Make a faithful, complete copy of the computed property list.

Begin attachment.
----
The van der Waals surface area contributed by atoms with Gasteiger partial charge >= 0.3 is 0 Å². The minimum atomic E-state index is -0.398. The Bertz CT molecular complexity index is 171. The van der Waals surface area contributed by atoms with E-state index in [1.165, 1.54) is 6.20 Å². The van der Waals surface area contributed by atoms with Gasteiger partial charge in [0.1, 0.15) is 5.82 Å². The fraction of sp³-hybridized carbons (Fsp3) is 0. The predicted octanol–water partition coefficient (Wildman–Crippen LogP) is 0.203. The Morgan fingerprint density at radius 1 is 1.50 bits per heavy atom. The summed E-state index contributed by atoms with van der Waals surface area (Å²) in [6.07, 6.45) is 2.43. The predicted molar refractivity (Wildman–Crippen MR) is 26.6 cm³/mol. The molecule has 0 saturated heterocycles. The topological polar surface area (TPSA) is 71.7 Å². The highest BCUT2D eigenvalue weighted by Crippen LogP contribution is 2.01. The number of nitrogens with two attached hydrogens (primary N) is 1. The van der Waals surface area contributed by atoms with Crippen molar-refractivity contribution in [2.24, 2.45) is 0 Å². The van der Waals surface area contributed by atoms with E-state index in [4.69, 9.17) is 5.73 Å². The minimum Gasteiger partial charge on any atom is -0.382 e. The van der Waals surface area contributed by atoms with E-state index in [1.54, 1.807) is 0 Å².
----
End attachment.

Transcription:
The van der Waals surface area contributed by atoms with Gasteiger partial charge >= 0.3 is 0 Å². The minimum atomic E-state index is -0.398. The Bertz CT molecular complexity index is 171. The van der Waals surface area contributed by atoms with E-state index in [1.165, 1.54) is 6.20 Å². The van der Waals surface area contributed by atoms with Gasteiger partial charge in [0.1, 0.15) is 5.82 Å². The fraction of sp³-hybridized carbons (Fsp3) is 0. The predicted octanol–water partition coefficient (Wildman–Crippen LogP) is 0.203. The Morgan fingerprint density at radius 1 is 1.50 bits per heavy atom. The summed E-state index contributed by atoms with van der Waals surface area (Å²) in [6.07, 6.45) is 2.43. The predicted molar refractivity (Wildman–Crippen MR) is 26.6 cm³/mol. The molecule has 0 saturated heterocycles. The topological polar surface area (TPSA) is 71.7 Å². The highest BCUT2D eigenvalue weighted by Crippen LogP contribution is 2.01. The number of nitrogens with two attached hydrogens (primary N) is 1. The van der Waals surface area contributed by atoms with Crippen molar-refractivity contribution in [2.24, 2.45) is 0 Å². The van der Waals surface area contributed by atoms with E-state index in [4.69, 9.17) is 5.73 Å². The minimum Gasteiger partial charge on any atom is -0.382 e. The van der Waals surface area contributed by atoms with E-state index in [1.54, 1.807) is 0 Å².